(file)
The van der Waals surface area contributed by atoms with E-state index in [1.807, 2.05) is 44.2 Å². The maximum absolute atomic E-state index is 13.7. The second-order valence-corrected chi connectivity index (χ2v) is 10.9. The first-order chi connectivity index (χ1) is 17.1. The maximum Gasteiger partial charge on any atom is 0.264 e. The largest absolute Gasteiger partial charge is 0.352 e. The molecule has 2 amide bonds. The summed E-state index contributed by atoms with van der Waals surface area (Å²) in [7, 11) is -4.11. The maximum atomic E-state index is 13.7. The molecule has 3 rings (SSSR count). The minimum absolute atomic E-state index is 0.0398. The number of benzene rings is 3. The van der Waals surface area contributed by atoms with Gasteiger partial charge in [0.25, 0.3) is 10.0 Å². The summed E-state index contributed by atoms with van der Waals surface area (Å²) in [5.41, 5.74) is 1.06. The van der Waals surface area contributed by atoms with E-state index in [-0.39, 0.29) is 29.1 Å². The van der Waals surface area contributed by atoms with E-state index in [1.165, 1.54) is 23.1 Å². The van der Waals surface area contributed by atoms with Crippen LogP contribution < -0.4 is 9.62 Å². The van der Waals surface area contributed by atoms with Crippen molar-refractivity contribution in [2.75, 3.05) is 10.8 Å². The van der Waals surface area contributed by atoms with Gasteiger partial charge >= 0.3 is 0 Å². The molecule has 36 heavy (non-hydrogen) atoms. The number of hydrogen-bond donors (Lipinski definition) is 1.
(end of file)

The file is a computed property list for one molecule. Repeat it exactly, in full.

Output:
The van der Waals surface area contributed by atoms with E-state index in [1.807, 2.05) is 44.2 Å². The maximum absolute atomic E-state index is 13.7. The second-order valence-corrected chi connectivity index (χ2v) is 10.9. The first-order chi connectivity index (χ1) is 17.1. The maximum Gasteiger partial charge on any atom is 0.264 e. The largest absolute Gasteiger partial charge is 0.352 e. The molecule has 2 amide bonds. The summed E-state index contributed by atoms with van der Waals surface area (Å²) in [7, 11) is -4.11. The maximum atomic E-state index is 13.7. The molecule has 3 rings (SSSR count). The minimum absolute atomic E-state index is 0.0398. The number of benzene rings is 3. The van der Waals surface area contributed by atoms with Gasteiger partial charge in [0.25, 0.3) is 10.0 Å². The summed E-state index contributed by atoms with van der Waals surface area (Å²) in [5.41, 5.74) is 1.06. The van der Waals surface area contributed by atoms with E-state index in [-0.39, 0.29) is 29.1 Å². The van der Waals surface area contributed by atoms with E-state index in [1.165, 1.54) is 23.1 Å². The van der Waals surface area contributed by atoms with Crippen LogP contribution < -0.4 is 9.62 Å². The van der Waals surface area contributed by atoms with Crippen molar-refractivity contribution in [2.75, 3.05) is 10.8 Å². The van der Waals surface area contributed by atoms with Gasteiger partial charge >= 0.3 is 0 Å². The molecule has 36 heavy (non-hydrogen) atoms. The number of hydrogen-bond donors (Lipinski definition) is 1.